Declaring Congress' goal to "wipeout hunger and malnutrition", Sonia Gandhi on Monday asked all political parties to set aside differences and support the food security bill so that a "big message" could be sent out about India's capabilities.
Opening the Congress innings on the debate in Lok Sabha on food bill, she rejected questions over whether the country had resources to implement the landmark measure.
"It is time to send out a big message that India can take responsibility of ensuring food security for all Indians, our goal is to wipe out hunger and malnutrition all over the country," Gandhi said about her pet agenda.
Making a strong pitch for smooth passage of the landmark legislation, the UPA chairperson said the measure is a historic opportunity to provide food security to tens of millions of people in the country which will end the problem of hunger once for all.
She sought to dismiss questions over whether the ambitious scheme could be implemented.
"The question is not whether we have enough resources or not and whether it would benefit the farmers or not. We have to arrange resources for it. We have to do it," she said in the House where Prime Minister Manmohan Singh was also present.
Gandhi said farmers and agriculture have always remained priority of the UPA.
Agreeing that reforming public distribution system (PDS) was a must for the food law, Gandhi noted that there was basic need to remove the leakages to ensure that benefits of the food bill reached the intended beneficiary.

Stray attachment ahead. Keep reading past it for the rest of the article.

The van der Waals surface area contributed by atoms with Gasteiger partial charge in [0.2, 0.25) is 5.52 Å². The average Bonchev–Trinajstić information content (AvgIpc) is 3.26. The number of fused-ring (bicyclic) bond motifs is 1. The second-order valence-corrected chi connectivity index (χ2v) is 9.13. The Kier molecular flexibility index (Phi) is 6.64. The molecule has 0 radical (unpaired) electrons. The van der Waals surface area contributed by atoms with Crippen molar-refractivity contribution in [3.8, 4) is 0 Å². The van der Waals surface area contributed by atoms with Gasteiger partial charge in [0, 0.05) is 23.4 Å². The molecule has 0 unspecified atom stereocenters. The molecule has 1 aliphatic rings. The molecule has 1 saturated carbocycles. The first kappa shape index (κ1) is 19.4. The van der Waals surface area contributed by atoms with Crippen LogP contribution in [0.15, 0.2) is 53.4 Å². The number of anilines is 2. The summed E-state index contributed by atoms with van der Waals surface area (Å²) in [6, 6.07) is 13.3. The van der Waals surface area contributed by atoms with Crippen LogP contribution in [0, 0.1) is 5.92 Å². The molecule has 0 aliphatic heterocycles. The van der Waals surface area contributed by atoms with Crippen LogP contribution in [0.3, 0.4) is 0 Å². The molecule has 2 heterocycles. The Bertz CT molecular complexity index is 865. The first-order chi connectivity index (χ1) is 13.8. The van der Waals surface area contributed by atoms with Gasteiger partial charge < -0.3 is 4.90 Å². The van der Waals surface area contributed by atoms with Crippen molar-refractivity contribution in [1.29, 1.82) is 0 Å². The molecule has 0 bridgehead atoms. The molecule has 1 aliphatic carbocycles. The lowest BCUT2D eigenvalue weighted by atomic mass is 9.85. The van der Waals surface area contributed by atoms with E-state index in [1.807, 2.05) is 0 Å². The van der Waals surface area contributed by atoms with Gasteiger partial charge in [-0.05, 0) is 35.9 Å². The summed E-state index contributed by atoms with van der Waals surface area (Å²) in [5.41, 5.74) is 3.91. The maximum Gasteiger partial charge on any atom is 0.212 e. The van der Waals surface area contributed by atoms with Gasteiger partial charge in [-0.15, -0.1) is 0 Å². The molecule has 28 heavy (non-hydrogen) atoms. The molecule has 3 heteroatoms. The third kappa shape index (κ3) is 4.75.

Gandhi said the Congress had made a commitment to the nation in the 2009 election manifesto to bring forward such a legislation. It is one in a series of various rights promised and provided by UPA like Right to Information, Right to Education, Right to Work and Right to Forest Produce.
Gandhi said the House got an opportunity today to take a historic step to end difficulties of the poor.
"This legislation is only a beginning. As we move forward, we will be open to constructive suggestions; we will learn from experience," she said.
In essence, she said, the country has an opportunity to transform the lives of tens of millions of our people. "I believe that we must, together, rise to the occasion, set aside our differences and affirm our commitment to their welfare and wellbeing," she said.
"It is my fervent hope and my humble appeal that we, as representatives of those very people, should convert this Bill into an Act and do so, unanimously," she said.
Gandhi said while some sections have got fruits of economic prosperity which is a matter of happiness, some sections are still deprived.
"Now the big issue before us is, what is the responsibility of government towards these people who are less fortunate than others. It is not their fault but they still live with the curse of hunger and malnutrition," she said.
The food security bill is the fifth in a series of steps to provides legal entitlements to people, which puts pressure on the executive to be more responsive and accountable, and also puts in place credible mechanism to redress grievances.